Welcome to “Player Notes,” a new, recurring TM Daily Post feature in which we ask noteworthy Texans—athletes, actors, singers, politicians, and more—to share with us their sports-watching (and playing) habits. Today we bring you the sports habits of Sanya Richards-Ross, the former UT track star and current Austin resident who holds the Olympics Gold Medal in the 400m and 400m relay races. 

Well, of course I follow football because of my husband [former Longhorns standout and longtime New York Giant Aaron Ross]. It’s funny—when he’ll come home sometimes, I’ll be watching a game and he’ll be like, “What are you doing?” I’m actually a football fan now, so I follow football. Being from Jamaica, I was not familiar with American football at all, and until I started dating my husband and started going to games and really getting into it, I didn’t follow it at all. I would say I’m a new fan, but it’s been about ten years, so I’m an oldie now. 

I love the Giants, and I, of course, watch the University of Texas. We were in Jacksonville for a while [Ross played there in 2012], so I’ve got love for the Jacksonville Jaguars. And my grandparents love the Redskins, so every now and then I’ll watch them, even though we call them the “Deadskins.” Those teams are the teams that I follow. 

I love track, too. When the World Indoors were happening, I tuned in online watching my teammates compete. It was great—though there’s mixed emotions. I know there’s going to come a time when I’m no longer with the team, but man, I miss it when I’m watching it from home. My teammate Francena McCorory won the 400, and she’s a great friend of mine—I want to say that she’s probably five or six years younger than me, so I feel like I kind of helped mentor her a little bit, and it was a really great moment to see her do that and win the gold. But I want to get back out there and I want to represent Team USA for a few more years.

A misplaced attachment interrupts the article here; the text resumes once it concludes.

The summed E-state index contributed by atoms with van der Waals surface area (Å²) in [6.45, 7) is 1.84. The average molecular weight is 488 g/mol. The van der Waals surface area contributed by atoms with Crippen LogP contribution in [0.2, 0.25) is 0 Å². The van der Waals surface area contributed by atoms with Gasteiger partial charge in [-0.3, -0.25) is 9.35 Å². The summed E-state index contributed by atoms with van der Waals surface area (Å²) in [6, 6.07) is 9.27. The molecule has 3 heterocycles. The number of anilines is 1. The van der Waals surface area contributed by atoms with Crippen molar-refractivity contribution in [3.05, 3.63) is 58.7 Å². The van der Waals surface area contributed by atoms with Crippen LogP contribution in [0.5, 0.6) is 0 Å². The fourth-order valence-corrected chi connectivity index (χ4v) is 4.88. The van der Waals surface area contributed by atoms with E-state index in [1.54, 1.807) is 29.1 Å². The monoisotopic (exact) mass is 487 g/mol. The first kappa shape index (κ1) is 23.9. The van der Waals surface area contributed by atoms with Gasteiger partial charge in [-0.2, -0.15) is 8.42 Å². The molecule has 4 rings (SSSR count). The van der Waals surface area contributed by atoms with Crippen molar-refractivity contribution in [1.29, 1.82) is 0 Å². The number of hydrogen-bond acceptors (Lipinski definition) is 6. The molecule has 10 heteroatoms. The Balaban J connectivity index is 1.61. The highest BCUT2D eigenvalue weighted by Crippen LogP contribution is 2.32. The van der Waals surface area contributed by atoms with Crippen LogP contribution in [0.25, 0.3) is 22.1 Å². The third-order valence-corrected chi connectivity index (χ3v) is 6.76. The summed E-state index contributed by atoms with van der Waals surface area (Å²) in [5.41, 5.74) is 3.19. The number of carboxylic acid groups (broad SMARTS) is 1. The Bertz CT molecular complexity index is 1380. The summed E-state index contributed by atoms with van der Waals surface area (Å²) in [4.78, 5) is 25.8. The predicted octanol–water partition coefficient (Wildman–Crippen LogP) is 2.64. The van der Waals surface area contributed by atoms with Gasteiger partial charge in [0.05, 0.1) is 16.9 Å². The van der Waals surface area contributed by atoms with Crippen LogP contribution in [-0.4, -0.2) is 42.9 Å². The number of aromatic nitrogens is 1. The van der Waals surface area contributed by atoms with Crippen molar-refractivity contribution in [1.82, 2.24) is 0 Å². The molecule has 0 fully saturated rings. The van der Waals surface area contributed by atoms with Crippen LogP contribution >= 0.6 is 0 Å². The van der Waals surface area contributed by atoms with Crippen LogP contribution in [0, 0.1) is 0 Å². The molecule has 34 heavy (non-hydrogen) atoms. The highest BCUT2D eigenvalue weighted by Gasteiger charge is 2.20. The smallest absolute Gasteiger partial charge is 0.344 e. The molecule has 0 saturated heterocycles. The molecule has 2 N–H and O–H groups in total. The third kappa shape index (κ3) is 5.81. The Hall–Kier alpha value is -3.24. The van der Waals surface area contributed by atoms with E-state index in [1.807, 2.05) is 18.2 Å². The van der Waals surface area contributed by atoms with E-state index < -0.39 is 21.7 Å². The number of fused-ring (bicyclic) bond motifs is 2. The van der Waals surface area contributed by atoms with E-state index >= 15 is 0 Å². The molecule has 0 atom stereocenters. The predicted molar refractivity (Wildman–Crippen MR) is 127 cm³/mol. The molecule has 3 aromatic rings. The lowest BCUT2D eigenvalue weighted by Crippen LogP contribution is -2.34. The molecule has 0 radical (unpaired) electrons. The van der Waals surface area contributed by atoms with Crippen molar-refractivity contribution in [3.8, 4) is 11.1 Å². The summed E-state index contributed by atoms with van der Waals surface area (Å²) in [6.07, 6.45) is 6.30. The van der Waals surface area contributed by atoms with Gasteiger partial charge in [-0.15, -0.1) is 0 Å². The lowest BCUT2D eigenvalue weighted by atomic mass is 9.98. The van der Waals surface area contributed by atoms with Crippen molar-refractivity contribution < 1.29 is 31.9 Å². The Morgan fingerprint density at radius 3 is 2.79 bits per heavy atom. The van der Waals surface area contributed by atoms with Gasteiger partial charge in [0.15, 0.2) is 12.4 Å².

I have a different perspective [having competed and won]. This was the first year that I’ve watched the Winter Games so intently—I literally got home every night and watched every competition, and I felt like I had two perspectives. I’ve never been so much of a fan of the athletes, where I was like, “Man, this is just amazing what they’re doing,” but I also can relate because I know the hard work, the four years, and the disappointments they’ve gone through to be able to get there. It was just awesome to watch and support them, and they kind of inspired me to want to do one more. 

For me, winning Gold was a long-time dream come true, and it made me feel like if you work really hard at something, you will find your pot of gold or your gold medal—you’ll have that success. When I watch these athletes I feel, especially the younger ones who don’t have the success—I pray they stick with it because their moment could be around the corner. I think having a goal to have a calm and a peace about me, I can just be excited for everyone. 

Recently my husband and I started biking. We’re pretending—you know cycling is getting big here in Austin, so we’re trying to get into the community. We’re not that great, but I like cycling a little bit. My bike’s a regular, like, Huffy. We’re not hardcore. We went to the store and the guy recognized us. He was like, “You’re sure you don’t want to get one of these bikes?” And we were like, “No! We’re not ready.”

(AP Photo/Jon Super)